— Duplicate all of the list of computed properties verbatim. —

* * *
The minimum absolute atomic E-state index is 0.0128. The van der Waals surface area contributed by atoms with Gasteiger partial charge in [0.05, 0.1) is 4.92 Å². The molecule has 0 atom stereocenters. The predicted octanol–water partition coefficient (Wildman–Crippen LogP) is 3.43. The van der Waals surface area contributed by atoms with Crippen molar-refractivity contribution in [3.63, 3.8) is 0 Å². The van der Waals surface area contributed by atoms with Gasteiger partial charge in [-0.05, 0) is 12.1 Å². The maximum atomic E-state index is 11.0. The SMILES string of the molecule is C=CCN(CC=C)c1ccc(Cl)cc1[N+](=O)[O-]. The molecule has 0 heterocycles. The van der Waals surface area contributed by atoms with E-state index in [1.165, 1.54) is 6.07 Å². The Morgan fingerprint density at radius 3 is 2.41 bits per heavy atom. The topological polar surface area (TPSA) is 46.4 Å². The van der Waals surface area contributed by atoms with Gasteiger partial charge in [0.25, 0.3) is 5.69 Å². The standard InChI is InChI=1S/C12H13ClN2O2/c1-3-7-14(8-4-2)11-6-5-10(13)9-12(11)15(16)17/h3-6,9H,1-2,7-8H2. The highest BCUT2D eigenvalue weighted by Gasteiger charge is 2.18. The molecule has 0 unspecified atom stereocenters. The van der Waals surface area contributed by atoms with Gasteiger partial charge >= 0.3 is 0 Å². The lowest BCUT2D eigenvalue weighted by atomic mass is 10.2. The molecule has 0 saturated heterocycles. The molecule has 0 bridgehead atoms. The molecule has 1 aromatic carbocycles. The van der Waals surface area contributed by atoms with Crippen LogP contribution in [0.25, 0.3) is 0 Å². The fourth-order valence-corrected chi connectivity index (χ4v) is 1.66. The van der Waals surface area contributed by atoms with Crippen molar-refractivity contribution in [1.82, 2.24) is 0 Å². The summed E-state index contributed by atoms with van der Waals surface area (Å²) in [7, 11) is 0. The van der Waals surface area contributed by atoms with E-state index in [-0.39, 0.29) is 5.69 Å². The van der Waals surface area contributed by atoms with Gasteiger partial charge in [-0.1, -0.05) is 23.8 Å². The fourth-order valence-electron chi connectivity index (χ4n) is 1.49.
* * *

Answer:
The minimum absolute atomic E-state index is 0.0128. The van der Waals surface area contributed by atoms with Gasteiger partial charge in [0.05, 0.1) is 4.92 Å². The molecule has 0 atom stereocenters. The predicted octanol–water partition coefficient (Wildman–Crippen LogP) is 3.43. The van der Waals surface area contributed by atoms with Crippen molar-refractivity contribution in [3.63, 3.8) is 0 Å². The van der Waals surface area contributed by atoms with Gasteiger partial charge in [-0.05, 0) is 12.1 Å². The maximum atomic E-state index is 11.0. The SMILES string of the molecule is C=CCN(CC=C)c1ccc(Cl)cc1[N+](=O)[O-]. The molecule has 0 heterocycles. The van der Waals surface area contributed by atoms with E-state index in [1.165, 1.54) is 6.07 Å². The Morgan fingerprint density at radius 3 is 2.41 bits per heavy atom. The topological polar surface area (TPSA) is 46.4 Å². The van der Waals surface area contributed by atoms with Gasteiger partial charge in [0.25, 0.3) is 5.69 Å². The standard InChI is InChI=1S/C12H13ClN2O2/c1-3-7-14(8-4-2)11-6-5-10(13)9-12(11)15(16)17/h3-6,9H,1-2,7-8H2. The highest BCUT2D eigenvalue weighted by Gasteiger charge is 2.18. The molecule has 0 unspecified atom stereocenters. The van der Waals surface area contributed by atoms with Gasteiger partial charge >= 0.3 is 0 Å². The lowest BCUT2D eigenvalue weighted by atomic mass is 10.2. The molecule has 0 saturated heterocycles. The molecule has 0 bridgehead atoms. The molecule has 1 aromatic carbocycles. The van der Waals surface area contributed by atoms with Crippen LogP contribution in [0.25, 0.3) is 0 Å². The fourth-order valence-corrected chi connectivity index (χ4v) is 1.66. The van der Waals surface area contributed by atoms with Crippen molar-refractivity contribution in [1.82, 2.24) is 0 Å². The summed E-state index contributed by atoms with van der Waals surface area (Å²) in [7, 11) is 0. The van der Waals surface area contributed by atoms with E-state index in [-0.39, 0.29) is 5.69 Å². The van der Waals surface area contributed by atoms with Gasteiger partial charge in [-0.1, -0.05) is 23.8 Å². The fourth-order valence-electron chi connectivity index (χ4n) is 1.49.